Here is how I think the code should have been written.

let identifierSuffix = (Bundle.main.object(forInfoDictionaryKey: "AgendaIdentifierSuffix") as? String)!

It is simpler, clearly stating that I am assuming the entry is in the Info.plist, and the widget only works if that assumption is fulfilled. If there is no entry in there, the widget is entirely useless, and should crash before causing more damage. And, with this code, it will crash early in development. I would have discovered the issue as soon as I tried to run a debug version, and fixed it long before it hit the App Store.

(Update: It has been pointed out that the last line of code is a bit convoluted. It would read better as

let identifierSuffix = Bundle.main.object(forInfoDictionaryKey: "AgendaIdentifierSuffix") as! String

That’s very true. I wanted to change the original code as little as possible, to stay on message. The point is the same: defensive coding did more damage than good, and an assertive force-unwrap would have been better.)

9 thoughts on “The Danger of Playing it Safe

    1. Thanks for the comment, Adam.

      > you can succinctly document cases where nil is not expected behavior

      Isn’t that what force unwrap does? When you use it, you are saying “I never expect this to be nil”. If I did expect cases where it was, I would never use it. That would be suicide.

      The other question is, what does the extension actually buy you? You still crash, and get a crash log presumably. I assume the code in question is very similar to whatever the compiler itself uses for force unwrap, and the message you pass in will state the obvious (Eg. “Variable x was unexpected nil”. Dah.)

      1. The difference is in DEBUG mode, it stops in the debugger, where you could presumably fix the code, change the variable a replacement value temporarily, and continue (fix and continue).

  1. I’m still not a fan of forcing it and getting silent crashes. I usually go with a 3rd option of:

    var count: Int?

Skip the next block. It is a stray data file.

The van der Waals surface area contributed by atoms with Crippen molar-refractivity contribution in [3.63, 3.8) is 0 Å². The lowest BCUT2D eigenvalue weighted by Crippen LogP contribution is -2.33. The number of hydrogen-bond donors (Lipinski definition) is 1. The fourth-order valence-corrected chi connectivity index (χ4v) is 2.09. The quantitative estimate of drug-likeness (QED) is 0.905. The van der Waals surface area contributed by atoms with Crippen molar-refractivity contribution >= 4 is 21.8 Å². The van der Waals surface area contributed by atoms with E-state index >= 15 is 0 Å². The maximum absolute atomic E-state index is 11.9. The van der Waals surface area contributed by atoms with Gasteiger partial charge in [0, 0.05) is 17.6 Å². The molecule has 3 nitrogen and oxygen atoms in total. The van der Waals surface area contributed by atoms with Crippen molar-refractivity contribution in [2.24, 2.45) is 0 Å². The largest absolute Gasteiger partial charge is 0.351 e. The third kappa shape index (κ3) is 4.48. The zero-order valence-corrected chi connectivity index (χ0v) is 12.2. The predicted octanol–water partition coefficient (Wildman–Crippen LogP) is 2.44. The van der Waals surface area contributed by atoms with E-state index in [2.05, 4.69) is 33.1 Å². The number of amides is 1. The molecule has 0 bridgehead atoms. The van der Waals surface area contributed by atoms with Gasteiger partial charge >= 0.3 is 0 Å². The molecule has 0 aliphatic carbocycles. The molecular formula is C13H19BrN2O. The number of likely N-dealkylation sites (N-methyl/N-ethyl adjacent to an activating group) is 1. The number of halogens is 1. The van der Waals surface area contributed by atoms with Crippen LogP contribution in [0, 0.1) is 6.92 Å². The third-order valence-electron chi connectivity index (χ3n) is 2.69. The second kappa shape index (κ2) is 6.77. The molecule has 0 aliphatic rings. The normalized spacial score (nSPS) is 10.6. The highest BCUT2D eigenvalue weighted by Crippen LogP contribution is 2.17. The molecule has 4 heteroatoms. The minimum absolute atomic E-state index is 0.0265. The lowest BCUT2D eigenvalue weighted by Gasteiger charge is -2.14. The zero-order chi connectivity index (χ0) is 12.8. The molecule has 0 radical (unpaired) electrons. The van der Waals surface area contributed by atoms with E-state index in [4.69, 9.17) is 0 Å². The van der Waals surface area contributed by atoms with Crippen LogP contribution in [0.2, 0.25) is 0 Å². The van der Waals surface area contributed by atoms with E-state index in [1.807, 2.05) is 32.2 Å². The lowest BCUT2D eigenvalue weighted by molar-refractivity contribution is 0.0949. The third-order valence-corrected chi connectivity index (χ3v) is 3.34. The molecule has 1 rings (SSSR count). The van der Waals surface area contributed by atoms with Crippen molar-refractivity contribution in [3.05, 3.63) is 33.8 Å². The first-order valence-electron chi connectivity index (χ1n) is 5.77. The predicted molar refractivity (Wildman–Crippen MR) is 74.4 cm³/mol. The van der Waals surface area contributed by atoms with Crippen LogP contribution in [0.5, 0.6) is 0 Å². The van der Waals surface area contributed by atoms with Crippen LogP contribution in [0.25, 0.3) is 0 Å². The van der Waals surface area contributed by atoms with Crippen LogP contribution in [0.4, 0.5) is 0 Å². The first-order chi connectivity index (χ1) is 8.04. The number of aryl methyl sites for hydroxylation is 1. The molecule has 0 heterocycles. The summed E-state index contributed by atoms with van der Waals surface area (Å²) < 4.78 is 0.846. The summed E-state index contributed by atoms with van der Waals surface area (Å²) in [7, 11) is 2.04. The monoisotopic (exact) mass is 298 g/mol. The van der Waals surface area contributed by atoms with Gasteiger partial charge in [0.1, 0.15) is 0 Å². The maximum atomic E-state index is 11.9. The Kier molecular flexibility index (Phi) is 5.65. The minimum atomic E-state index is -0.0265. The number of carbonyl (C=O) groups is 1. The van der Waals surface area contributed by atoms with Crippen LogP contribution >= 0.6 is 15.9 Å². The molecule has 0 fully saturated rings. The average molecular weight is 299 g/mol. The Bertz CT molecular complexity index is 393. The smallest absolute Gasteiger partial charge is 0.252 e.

count = 0
    if let count = count {
    } else {
    fatalError(“FatalError: Count was nil”)

    usually in a guard though. I’ve found that having the extra log to be helpful in addition to the crash log when either myself or my QA guys are testing.

    I also think it’s more explicit in my intention when looked at for future development. I’m specifically stating that it should never be nil and that it’s really bad if it is. If I inherited code with a force unwrap I don’t know for sure if the previous dev’s intention was to crash due to it being fatal or if it was a dev with bad practices that didn’t account for nil.

  2. On large teams force unwrapping takes away the guard rails and allows novice developers to crash the app too easily. In code review it’s also hard to spot the force unwraps. The correct 🙂 approach is the one Brad showed using fatalError so you can disable allowing force unwrapping via swiftlint and still make mandatory data required. We’ve tried many different approaches on various projects and the fatalError approach yields the fewest unintentional bugs while still giving the benefits of force unwrapping.

    1. This only makes sense in cases where the variable should have been optional to begin with. In any case where forced unwrapping is appropriate, your app now has a nil value where a nil value was not expected. Depending on the situation, anything could happen. The novice developer wrote the algorithm without accounting for this scenario.

      1. Using the fatalError approach to unwrap in a guard or if statement is exactly the same as force unwrapping (it always crashes) except that it makes the intent clear in code review (which force unwrap does not because it’s hard to spot when scanning code).